Cambodian MPs appoint new election body after fraud allegations

Cambodian MPs appoint new election body after fraud allegations
Sam Rainsy (L), President of the Cambodia National Rescue Party, speaks next to Cambodia's Prime Minister Hun Sen (R) during a news conference after a plenary session at the National Assembly in Phnom Penh.

PHNOM PENH - Cambodia's parliament Thursday appointed a new election committee in a bid to clean-up polls routinely tainted by allegations of fraud and as part of an agreement between the ruling and opposition parties.

A year-long political stalemate followed polls in 2013 after the opposition Cambodia National Rescue Party refused to join parliament alleging they had been cheated out of winning.

The party accused the then National Election Committee (NEC) of political bias for endorsing results that they claimed were rigged and which returned strongman premier Hun Sen to power.

The CNRP only agreed to end the boycott last July in return for guarantees of electoral reform including independence of the NEC.

On Thursday, 113 of 117 lawmakers voted in favour of the new nine-member body - four each appointed by the two main parties and one independent figure from an electoral watchdog agreed on by both sides.

CNRP leader Sam Rainsy welcomed the change, saying: "From today Cambodian people will have confidence in future elections... there won't be any post-election problems like in 2013."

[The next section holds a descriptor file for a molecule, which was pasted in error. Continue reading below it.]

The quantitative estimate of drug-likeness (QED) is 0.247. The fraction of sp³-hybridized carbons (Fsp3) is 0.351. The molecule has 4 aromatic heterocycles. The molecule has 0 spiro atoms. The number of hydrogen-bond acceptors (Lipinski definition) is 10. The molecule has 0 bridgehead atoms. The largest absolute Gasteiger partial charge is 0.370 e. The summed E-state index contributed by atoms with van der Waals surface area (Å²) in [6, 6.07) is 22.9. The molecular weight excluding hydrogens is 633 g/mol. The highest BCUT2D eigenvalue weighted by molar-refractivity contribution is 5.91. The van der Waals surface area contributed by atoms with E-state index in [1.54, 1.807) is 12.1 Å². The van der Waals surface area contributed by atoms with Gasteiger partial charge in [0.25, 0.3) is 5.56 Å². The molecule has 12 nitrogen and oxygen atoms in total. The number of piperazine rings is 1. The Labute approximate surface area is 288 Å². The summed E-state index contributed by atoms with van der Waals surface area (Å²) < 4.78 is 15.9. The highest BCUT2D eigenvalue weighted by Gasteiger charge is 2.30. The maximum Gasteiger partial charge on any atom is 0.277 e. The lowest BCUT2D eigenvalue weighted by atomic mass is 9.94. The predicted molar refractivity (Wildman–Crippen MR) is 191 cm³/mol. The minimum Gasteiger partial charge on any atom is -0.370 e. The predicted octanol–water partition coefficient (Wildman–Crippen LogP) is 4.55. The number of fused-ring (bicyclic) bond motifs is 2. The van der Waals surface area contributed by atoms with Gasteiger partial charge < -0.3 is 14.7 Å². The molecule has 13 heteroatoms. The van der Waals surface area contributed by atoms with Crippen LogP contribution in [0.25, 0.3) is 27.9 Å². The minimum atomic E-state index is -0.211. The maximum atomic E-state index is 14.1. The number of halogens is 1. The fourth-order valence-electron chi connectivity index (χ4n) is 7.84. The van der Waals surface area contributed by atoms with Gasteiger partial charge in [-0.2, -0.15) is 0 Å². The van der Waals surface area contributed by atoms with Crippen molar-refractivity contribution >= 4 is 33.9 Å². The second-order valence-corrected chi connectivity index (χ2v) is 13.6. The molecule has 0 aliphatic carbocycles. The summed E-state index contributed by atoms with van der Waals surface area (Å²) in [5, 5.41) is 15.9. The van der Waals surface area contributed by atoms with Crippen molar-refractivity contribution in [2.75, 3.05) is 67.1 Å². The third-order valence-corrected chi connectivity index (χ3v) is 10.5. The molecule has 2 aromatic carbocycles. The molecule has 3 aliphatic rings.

Hun Sen, who is regularly criticised by campaigners for stamping out dissent, also lauded the vote and urged the new commission to become a "model for democracy and pluralism."

"We have done a great job for our nation, creating confidence for an acceptable election - the winner will win with dignity and the loser will lose with satisfaction," he said.

However, political analyst Ou Virak was more sceptical of the new body, telling AFP that while it was now "more balanced" it was "by no means independent".

"My fear is they still have not earned the confidence of the public, which would be detrimental for democracy," he said.

Hun Sen, one of the world's longest-ruling leaders, marked three decades in power in January.

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